MIAMI – Ten people were hurt early Sunday after a Miami-Dade Transit Metrobus crashed into a clothing store
in Miami's Little Haiti neighborhood, authorities said.
Capt. Ignatius Carroll, a spokesman for Miami Fire Rescue, said the bus collided with a white Ford Ranger around 9:15 a.m. and then struck a pillar outside Omega Fashion at Northwest Second Avenue and Northwest 54th Street.
Two people who were inside the Ford Ranger suffered serious injuries and paramedics transported them to Ryder Trauma Center at Jackson Memorial Hospital, Carroll said. Eight people on the bus suffered minor injuries, officials said.
Stenley Joseph, who witnessed the crash, said the Ford Ranger was speeding and ran a red light before it hit the bus.
"It was at least going 50-plus (mph). I don't know exactly what he was doing, but it was too fast. The bus hit them dead-on. The truck spun, and the bus went into the building," Joseph said.
The crash caused large cracks to form on the pillar and the building's roof. Miami Fire Rescue crews braced the building with wood planks. A structural engineer will assess the building to determine how to safely move the bus, Carroll said.
"The roof caved in a little bit. Right now, the bus is giving the building a little support," Joseph said.
Joseph said he and another bystander rushed to help the victims, prying open the back doors of the bus so the passengers could get out.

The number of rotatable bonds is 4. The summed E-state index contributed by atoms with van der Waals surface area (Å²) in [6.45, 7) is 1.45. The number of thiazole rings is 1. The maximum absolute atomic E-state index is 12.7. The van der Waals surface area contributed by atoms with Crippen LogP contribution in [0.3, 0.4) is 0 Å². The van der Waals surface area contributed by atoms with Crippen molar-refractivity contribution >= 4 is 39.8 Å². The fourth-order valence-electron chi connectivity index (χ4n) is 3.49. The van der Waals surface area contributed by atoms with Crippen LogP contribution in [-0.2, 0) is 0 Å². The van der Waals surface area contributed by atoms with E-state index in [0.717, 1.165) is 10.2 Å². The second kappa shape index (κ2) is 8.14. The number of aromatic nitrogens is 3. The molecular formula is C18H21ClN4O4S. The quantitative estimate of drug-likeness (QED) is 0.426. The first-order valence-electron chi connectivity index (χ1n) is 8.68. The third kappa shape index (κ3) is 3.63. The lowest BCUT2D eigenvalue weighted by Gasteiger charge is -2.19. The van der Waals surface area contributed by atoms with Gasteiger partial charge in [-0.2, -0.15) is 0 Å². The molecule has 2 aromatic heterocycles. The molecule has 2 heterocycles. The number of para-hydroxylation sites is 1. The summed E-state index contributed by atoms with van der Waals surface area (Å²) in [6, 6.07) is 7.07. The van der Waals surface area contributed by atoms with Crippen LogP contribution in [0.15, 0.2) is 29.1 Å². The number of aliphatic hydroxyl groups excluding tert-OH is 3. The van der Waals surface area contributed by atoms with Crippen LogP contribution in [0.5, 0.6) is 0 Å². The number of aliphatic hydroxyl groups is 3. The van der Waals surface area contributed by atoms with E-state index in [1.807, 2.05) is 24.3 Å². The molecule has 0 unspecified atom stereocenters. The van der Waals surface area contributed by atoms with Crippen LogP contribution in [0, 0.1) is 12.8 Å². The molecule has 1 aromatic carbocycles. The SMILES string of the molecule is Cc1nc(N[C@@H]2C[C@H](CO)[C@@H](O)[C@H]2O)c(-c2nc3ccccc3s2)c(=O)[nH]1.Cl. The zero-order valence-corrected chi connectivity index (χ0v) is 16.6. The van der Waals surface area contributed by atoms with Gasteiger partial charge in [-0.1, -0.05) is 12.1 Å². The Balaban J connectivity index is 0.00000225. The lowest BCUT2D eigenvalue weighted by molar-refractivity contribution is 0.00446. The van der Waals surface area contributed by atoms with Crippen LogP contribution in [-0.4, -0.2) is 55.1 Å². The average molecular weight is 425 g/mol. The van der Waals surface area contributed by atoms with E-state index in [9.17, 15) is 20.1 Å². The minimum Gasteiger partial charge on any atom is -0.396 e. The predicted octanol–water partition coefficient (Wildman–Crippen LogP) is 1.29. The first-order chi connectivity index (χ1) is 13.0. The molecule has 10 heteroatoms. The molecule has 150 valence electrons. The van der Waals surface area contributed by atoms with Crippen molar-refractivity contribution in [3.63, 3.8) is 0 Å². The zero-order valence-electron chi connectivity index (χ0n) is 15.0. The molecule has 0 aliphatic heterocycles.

“Me and this other guy went around the bus, opened the back door and let a few passengers out, because we saw fluid leaking from the bus," Joseph said.
Joseph said he then turned to the truck, where a man and woman were inside, covered in blood.
"Thank God nobody died and nobody got more seriously injured," Joseph said. "It could have been worse if it was a business day."
Miami Fire Rescue arrived and evaluated 10 people from the bus. Eight of them, including the driver, were rushed to area hospitals, as were the pair from the Ford Ranger, who are both in their 60s.
"It was a male driver and a female passenger," Joseph said. "Their arm was wounded. Blood was everywhere. (I) moved his seat back, pulled up his steering column and pulled him out."
Officials are now working to ensure the battered building doesn't collapse.
"This building is resting on top of the bus, so members of our technical rescue team are out here trying to provide some stability for the building until they determine how they're going to remove the bus," Carroll said.
Arsene Omega, owner of Omega Fashion, said the store was closed at the time of the crash and no one inside was hurt.
"My reaction was, 'Wow,'" Omega said. "It just happened, and I don't know what my next step or anything is. I'm alive and everybody on the bus is alive, and that's all that matters to me."